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Small Touches Lead to Repeat Client for Georgia Screen Printer

This shop owner went above and beyond – and her effort was rewarded.




Small Touches Lead to Repeat Client for Georgia Screen Printer

SAND ISN’T THE only thing that can be found in suitcases after a tropical vacation. Tourists typically tend to buy souvenirs such as ornaments, shot glasses, and fridge magnets, reminding them of the fun times had. Instead of selling small tchotchkes that would remain in someone’s home or only make an appearance during the holidays, Ryan Meyer, owner of Bikes, Bagels, & Brew (aka B3ars), wanted something that could be worn by his customers year round. The bike business, located in Panama City Beach, Florida, offers bicycle tours, rentals, and sales. So, he called upon Tshirts for Hope based in Fortson, Georgia, to print branded merch for his shop by the beach.

Meyer models the Allmade Navy T-shirt with the design Massey recommended.

Meyer models the Allmade Navy T-shirt with the design Massey recommended.

Meyer sent his artwork to Amber Massey, owner of Tshirts for Hope, with a design in mind: A version of his logo – a bear holding a coffee mug next to a bicycle – with descriptive text, placed full front in a distressed style. After spending some time with the files and checking out Bikes, Bagels, & Brew’s website (, Massey suggested something different. She grabbed an image from the company’s site (the logo with the text “Beware of Bears”) and placed it on the front left chest, with the original design on the full back of the shirt.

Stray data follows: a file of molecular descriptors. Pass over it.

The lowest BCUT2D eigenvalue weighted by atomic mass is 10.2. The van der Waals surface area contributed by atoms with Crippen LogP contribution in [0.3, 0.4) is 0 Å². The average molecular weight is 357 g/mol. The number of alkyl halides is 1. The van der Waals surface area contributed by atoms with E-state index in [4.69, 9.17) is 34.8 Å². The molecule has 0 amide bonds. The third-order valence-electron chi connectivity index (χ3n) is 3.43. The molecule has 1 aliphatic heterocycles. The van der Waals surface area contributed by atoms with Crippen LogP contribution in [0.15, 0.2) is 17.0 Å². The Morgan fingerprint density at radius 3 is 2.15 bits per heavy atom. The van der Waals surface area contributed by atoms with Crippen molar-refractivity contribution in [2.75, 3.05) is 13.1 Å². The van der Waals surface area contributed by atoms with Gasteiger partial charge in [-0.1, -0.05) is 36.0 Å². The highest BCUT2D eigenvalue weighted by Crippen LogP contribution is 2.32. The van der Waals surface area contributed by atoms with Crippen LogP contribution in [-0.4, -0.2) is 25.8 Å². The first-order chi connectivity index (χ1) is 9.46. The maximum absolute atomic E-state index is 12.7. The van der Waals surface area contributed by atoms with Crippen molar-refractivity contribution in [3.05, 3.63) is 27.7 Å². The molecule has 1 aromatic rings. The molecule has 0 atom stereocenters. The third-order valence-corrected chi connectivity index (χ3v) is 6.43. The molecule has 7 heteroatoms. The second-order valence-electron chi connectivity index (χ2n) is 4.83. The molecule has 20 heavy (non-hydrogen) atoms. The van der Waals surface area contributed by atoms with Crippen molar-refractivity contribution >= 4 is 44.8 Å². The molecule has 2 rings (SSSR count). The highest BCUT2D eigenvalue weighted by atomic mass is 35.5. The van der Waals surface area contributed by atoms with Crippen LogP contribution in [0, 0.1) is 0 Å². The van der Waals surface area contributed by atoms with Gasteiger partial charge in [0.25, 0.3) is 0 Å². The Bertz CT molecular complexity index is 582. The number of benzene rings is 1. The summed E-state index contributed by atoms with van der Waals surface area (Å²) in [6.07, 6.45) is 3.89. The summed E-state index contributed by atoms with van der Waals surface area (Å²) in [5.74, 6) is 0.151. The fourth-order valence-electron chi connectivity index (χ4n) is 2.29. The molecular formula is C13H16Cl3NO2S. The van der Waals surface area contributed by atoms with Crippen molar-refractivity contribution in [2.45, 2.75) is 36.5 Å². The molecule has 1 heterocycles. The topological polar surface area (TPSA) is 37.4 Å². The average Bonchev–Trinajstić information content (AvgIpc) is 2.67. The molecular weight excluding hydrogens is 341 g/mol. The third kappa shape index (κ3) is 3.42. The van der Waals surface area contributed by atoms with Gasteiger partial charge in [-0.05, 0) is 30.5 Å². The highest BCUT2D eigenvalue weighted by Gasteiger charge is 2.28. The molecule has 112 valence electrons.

“This design was something we hadn’t thought of,” says Meyer. “The front of the shirt is fun and quirky, and the back of the shirt tells others where to find us. It’s exactly what we were looking for.”

Tshirts for Hope uses water-based ink as an alternative to plastisol ink.

Fifty-two T-shirts were printed on a ROQ You automatic printing press with Ryonet’s water-based Comet White Ink with Green Galaxy Warp Drive Water-Based Low Cure Additive, “so we only have to hit 180 degrees,” says Massey. “It saves us on electricity use. Plus, with water-based ink, our cleanup is literally water and a recycled T-shirt.” Massey printed onto Allmade’s Unisex Tri-Blend Tee in colors Azure, Navy, and Rose.

When Meyer received the set of shirts, he found two extras in olive green and gray – random inventory Massey had in her shop. Because of that added touch and the quality of the end-product, Meyer decided to purchase more shirts in those colors, plus a few reorders.

By going above and beyond with design ideas and sending extra T-shirts, Massey added a returning customer to her client list.





Let’s Talk About It

Creating a More Diverse and Inclusive Screen Printing Industry

LET’S TALK About It: Part 3 discusses how four screen printers have employed people with disabilities, why you should consider doing the same, the resources that are available, and more. Watch the live webinar, held August 16, moderated by Adrienne Palmer, editor-in-chief, Screen Printing magazine, with panelists Ali Banholzer, Amber Massey, Ryan Moor, and Jed Seifert. The multi-part series is hosted exclusively by ROQ.US and U.N.I.T.E Together. Let’s Talk About It: Part 1 focused on Black, female screen printers and can be watched here; Part 2 focused on the LGBTQ+ community and can be watched here.

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